KTH, School of Engineering Sciences in Chemistry, Biotechnology and Health (CBH), Chemical Engineering, Process Technology.
    Kusar, Henrik
    KTH, School of Engineering Sciences in Chemistry, Biotechnology and Health (CBH), Chemical Engineering, Process Technology.
    Andersson, R.
    Engvall, Klas
    KTH, School of Engineering Sciences in Chemistry, Biotechnology and Health (CBH), Chemical Engineering, Process Technology.
    Modelling and optimization of a small diesel burner for mobile applications2018In: Energies, ISSN 1996-1073, E-ISSN 1996-1073, Vol. 11, no 11, article id 2904Article in journal (Refereed)
    Abstract [en]

    While extensive research has been done on improving diesel engines, much less has been done on auxiliary heaters, which have their own design challenges. The study analyzes how to optimize the combustion performance of an auxiliary heater, a 6 kW diesel burner, by investigating key parameters affecting diesel combustion and their properties. A model of a small diesel heater, including a simulation of fuel injection and combustion process, was developed step-wise and verified against experimental results that can be used for scaling up to 25 kW heaters. The model was successfully applied to the burner, predicting the burner performance in comparison with experimental results. Three main variables were identified as important for the design. First, it was concluded that the distance from the ring cone to the nozzle is essential for the fluid dynamics and flame location, and that the ring cone should be moved closer to the nozzle for optimal performance. Second, the design of the swirl co-flow is important, and the swirl number of the inlet air should be kept above 0.6 to stabilize the flame location for the present burner design. Finally, the importance of the nozzle diameter to avoid divergent particle vaporization was pointed out.

  • 17. Neugebohren, J.
    et al.
    Borodin, D.
    Hahn, H. W.
    Altschäffel, J.
    Kandratsenka, A.
    Auerbach, D. J.
    Campbell, C. T.
    Schwarzer, D.
    Harding, Dan J.
    KTH, School of Engineering Sciences in Chemistry, Biotechnology and Health (CBH), Chemical Engineering, Process Technology. University of Goettingen, Göttingen, German.
    Wodtke, A. M.
    Kitsopoulos, T. N.
    Velocity-resolved kinetics of site-specific carbon monoxide oxidation on platinum surfaces2018In: Nature, ISSN 0028-0836, E-ISSN 1476-4687, Vol. 558, no 7709, p. 280-283Article in journal (Refereed)
    Abstract [en]

    Catalysts are widely used to increase reaction rates. They function by stabilizing the transition state of the reaction at their active site, where the atomic arrangement ensures favourable interactions 1. However, mechanistic understanding is often limited when catalysts possess multiple active sites - such as sites associated with either the step edges or the close-packed terraces of inorganic nanoparticles 2-4 - with distinct activities that cannot be measured simultaneously. An example is the oxidation of carbon monoxide over platinum surfaces, one of the oldest and best studied heterogeneous reactions. In 1824, this reaction was recognized to be crucial for the function of the Davy safety lamp, and today it is used to optimize combustion, hydrogen production and fuel-cell operation 5,6. The carbon dioxide products are formed in a bimodal kinetic energy distribution 7-13 ; however, despite extensive study 5, it remains unclear whether this reflects the involvement of more than one reaction mechanism occurring at multiple active sites 12,13. Here we show that the reaction rates at different active sites can be measured simultaneously, using molecular beams to controllably introduce reactants and slice ion imaging 14,15 to map the velocity vectors of the product molecules, which reflect the symmetry and the orientation of the active site 16. We use this velocity-resolved kinetics approach to map the oxidation rates of carbon monoxide at step edges and terrace sites on platinum surfaces, and find that the reaction proceeds through two distinct channels 11-13 : it is dominated at low temperatures by the more active step sites, and at high temperatures by the more abundant terrace sites. We expect our approach to be applicable to a wide range of heterogeneous reactions and to provide improved mechanistic understanding of the contribution of different active sites, which should be useful in the design of improved catalysts.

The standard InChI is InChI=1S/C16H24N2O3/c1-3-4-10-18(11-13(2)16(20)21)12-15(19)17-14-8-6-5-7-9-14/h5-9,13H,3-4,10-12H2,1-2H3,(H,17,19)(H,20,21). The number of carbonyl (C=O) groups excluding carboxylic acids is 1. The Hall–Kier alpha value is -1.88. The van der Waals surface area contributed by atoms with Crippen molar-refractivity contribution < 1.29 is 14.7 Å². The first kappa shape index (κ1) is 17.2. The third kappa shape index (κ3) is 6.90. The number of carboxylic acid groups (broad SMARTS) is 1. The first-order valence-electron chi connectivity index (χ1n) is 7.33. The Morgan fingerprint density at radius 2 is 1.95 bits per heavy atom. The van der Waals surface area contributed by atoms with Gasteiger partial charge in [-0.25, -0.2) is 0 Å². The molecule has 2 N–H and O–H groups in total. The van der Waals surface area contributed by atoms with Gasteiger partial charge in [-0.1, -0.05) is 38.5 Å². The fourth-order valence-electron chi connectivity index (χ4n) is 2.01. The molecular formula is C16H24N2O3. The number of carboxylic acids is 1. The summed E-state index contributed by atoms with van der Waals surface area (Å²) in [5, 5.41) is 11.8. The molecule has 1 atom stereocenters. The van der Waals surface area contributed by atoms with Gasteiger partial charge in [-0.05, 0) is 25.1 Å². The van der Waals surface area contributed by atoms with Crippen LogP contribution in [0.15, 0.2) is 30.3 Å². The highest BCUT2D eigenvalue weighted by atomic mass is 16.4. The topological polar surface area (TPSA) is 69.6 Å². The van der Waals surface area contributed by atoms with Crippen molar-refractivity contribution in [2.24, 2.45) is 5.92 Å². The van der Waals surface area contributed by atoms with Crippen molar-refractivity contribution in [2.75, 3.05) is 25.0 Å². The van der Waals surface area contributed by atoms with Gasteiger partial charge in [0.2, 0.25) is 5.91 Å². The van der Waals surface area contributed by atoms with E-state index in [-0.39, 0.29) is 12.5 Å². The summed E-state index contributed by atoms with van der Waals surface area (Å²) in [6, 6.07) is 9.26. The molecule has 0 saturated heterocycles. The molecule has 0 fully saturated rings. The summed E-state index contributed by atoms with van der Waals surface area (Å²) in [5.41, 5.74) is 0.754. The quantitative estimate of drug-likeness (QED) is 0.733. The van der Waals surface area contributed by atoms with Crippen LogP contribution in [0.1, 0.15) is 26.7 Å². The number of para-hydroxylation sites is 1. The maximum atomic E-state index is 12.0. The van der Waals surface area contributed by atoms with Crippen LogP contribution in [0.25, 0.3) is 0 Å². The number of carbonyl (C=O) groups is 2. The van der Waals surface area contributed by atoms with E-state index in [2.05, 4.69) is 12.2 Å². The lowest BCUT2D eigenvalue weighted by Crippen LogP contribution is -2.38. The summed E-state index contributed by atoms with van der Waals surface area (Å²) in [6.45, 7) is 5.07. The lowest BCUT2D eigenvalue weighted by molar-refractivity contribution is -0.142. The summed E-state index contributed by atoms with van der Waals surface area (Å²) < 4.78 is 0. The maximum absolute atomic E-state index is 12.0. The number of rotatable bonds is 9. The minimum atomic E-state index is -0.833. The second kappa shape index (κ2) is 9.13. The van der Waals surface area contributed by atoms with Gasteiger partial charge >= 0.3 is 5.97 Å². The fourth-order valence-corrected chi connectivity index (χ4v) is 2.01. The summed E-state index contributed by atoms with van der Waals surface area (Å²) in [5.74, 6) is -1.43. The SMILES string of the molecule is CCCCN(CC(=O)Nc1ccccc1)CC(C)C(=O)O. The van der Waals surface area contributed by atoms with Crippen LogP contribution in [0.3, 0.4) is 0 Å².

• 18.
    Paulraj, Alagar R.
    et al.
    KTH, School of Engineering Sciences in Chemistry, Biotechnology and Health (CBH), Chemical Engineering, Process Technology.
    Kiros, Yohannes
    KTH, School of Engineering Sciences in Chemistry, Biotechnology and Health (CBH), Chemical Engineering, Process Technology.